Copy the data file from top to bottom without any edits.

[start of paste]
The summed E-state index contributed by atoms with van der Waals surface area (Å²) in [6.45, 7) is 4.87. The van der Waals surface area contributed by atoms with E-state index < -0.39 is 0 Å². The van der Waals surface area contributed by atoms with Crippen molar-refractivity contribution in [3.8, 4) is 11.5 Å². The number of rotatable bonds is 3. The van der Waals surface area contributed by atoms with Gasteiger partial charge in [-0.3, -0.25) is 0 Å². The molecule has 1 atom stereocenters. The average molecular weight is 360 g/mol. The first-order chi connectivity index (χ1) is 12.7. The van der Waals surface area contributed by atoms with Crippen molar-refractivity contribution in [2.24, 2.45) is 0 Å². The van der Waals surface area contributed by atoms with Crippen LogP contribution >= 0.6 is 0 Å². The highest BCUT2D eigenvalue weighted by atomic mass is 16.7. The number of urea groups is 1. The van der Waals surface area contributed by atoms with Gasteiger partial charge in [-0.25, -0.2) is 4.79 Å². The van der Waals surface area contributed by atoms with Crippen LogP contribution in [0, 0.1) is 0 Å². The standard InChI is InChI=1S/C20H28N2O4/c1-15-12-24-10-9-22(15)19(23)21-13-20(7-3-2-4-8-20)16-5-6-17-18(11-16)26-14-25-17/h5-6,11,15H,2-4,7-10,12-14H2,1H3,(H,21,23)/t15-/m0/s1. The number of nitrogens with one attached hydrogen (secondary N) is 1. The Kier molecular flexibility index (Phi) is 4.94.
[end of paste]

The summed E-state index contributed by atoms with van der Waals surface area (Å²) in [6.45, 7) is 4.87. The van der Waals surface area contributed by atoms with E-state index < -0.39 is 0 Å². The van der Waals surface area contributed by atoms with Crippen molar-refractivity contribution in [3.8, 4) is 11.5 Å². The number of rotatable bonds is 3. The van der Waals surface area contributed by atoms with Gasteiger partial charge in [-0.3, -0.25) is 0 Å². The molecule has 1 atom stereocenters. The average molecular weight is 360 g/mol. The first-order chi connectivity index (χ1) is 12.7. The van der Waals surface area contributed by atoms with Crippen molar-refractivity contribution in [2.24, 2.45) is 0 Å². The van der Waals surface area contributed by atoms with Crippen LogP contribution >= 0.6 is 0 Å². The highest BCUT2D eigenvalue weighted by atomic mass is 16.7. The number of urea groups is 1. The van der Waals surface area contributed by atoms with Gasteiger partial charge in [-0.25, -0.2) is 4.79 Å². The van der Waals surface area contributed by atoms with Crippen LogP contribution in [0, 0.1) is 0 Å². The standard InChI is InChI=1S/C20H28N2O4/c1-15-12-24-10-9-22(15)19(23)21-13-20(7-3-2-4-8-20)16-5-6-17-18(11-16)26-14-25-17/h5-6,11,15H,2-4,7-10,12-14H2,1H3,(H,21,23)/t15-/m0/s1. The number of nitrogens with one attached hydrogen (secondary N) is 1. The Kier molecular flexibility index (Phi) is 4.94.